You know that very fine line between reality and fantasy that we're not supposed to cross? This adventure crosses it. Before playing, find out exactly who will be playing. Make up a character sheet for each of the players that represents the player him/herself. Don't roll their ability scores; just assign what you think is fair. Remember that they will have lower scores than regular characters--especially Strength. Don't worry about gear; whatever the players have at the table is their gear, including dice--I'll explain the importance of dice later. Proficiencies are important, however. Whatever the player knows, his/her character will know (however, languages like French and Spanish, or knowing how to change a car's tire won't be too useful, unless trying to impress NPC's with stories of the future). You'll have to use discretion with this.
Start the adventure by sending the party on some quest, like recovering the Amethyst Orb of Karnin Daganh or something. Be creative. Have them recover it and get it to where it's supposed to go. Just when they think that they've found out what the Orb does and the adventure's over, have an NPC wizard get into a fight with them and cast a spell on the Orb (or whatever creation you have come up with). Something will happen to it--it glows, vibrates, sings, whatever. Then there will be a bright flash of light, and presto! Now is when you bring in the new 'player' characters. Each one will be standing with their respective 'regular' PC's. Tell the group that there are some people with them now. The people are dressed funny, and look weak--they have no weapons or armor (unless one of the players actually was wearing armor. I doubt it, though. . . ). Describe them as looking like the people gathered around your table. If someone asks if they do anything, reply by saying, "I don't know. Do they?"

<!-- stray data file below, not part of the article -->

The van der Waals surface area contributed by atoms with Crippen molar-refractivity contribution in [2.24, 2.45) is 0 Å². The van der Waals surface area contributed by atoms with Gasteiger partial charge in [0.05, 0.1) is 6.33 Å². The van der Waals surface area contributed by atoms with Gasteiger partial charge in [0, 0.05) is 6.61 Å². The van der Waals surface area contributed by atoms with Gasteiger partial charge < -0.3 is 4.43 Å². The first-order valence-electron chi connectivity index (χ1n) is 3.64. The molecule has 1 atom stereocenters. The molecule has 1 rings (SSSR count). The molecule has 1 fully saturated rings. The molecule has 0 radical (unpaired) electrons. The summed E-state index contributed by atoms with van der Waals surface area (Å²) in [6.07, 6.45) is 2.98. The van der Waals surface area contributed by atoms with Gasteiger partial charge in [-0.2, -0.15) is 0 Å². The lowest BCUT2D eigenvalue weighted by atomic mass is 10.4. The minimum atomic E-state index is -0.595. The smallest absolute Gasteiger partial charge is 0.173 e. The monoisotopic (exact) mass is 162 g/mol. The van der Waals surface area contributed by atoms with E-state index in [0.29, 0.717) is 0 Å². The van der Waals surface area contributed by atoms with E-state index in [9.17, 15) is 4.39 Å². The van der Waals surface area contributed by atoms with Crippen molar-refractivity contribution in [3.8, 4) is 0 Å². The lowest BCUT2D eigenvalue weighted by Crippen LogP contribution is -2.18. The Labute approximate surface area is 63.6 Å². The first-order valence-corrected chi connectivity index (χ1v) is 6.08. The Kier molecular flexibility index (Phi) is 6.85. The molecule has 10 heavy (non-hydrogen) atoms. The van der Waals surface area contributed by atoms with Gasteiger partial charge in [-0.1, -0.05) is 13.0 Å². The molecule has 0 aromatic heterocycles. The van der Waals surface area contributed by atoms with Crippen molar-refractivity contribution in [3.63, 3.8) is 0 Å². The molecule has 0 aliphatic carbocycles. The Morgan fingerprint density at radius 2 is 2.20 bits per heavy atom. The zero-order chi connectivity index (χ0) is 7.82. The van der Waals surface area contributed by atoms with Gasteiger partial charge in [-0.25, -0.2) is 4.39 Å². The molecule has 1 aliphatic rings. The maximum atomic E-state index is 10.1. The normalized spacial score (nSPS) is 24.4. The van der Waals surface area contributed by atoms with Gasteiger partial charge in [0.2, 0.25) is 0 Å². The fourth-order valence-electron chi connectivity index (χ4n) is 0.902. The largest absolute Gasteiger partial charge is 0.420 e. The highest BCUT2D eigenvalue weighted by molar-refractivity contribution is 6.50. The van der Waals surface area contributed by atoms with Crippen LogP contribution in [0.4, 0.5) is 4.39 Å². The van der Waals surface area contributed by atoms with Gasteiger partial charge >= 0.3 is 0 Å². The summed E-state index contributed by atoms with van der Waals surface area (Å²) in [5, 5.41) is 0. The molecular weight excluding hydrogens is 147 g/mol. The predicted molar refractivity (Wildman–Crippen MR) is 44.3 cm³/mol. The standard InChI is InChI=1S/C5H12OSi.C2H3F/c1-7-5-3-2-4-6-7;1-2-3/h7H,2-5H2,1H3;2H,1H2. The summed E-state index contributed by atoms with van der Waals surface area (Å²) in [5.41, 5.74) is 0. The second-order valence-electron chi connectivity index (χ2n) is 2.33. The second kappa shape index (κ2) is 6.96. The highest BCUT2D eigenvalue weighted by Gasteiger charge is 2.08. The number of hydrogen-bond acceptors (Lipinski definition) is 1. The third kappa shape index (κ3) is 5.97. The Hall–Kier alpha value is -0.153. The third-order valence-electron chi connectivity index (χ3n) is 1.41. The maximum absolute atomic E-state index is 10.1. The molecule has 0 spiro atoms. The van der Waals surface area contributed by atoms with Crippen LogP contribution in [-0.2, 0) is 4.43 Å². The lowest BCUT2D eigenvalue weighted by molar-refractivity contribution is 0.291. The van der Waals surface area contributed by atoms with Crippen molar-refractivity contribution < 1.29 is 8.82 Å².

There will no doubt be tensions between the two groups of PCs. They will probably form two groups, and one will tag along behind the other.
Here's where the dice come into the game. Suppose the normal PCs get into a fight. The new ones will probably hide behind a tree or something. The normal PCs will miss every attack they make, unless the new guys get smart and realize the connection between the game rules and the game world--they must roll the dice in the game world to make the regular PCs attack! Same goes for ability checks, saving throws, etc. So, to recap: if the regular PCs (the ones that started the adventure) want to do something, the new PCs must roll dice IN THE GAME WORLD! You (the DM) can roll to determine the outcome. If the new (player-specific) PCs want to do something, the player rolls for real, in the real world, just like it always used to be.
Now the adventure really starts. The wizard who attacked the Orb in the first place has it. With it, he can take over the world. Then the Prime Material planes. Then the Ethereal, the Astral. . . you get the idea. The group must stop him. If he manages to get control of something, all the creatures living there become his personal slaves, and will sacrifice themselves and others to stop the PCs. Sounds like fun, eh? An adventure like this could span months of playing time, so be ready.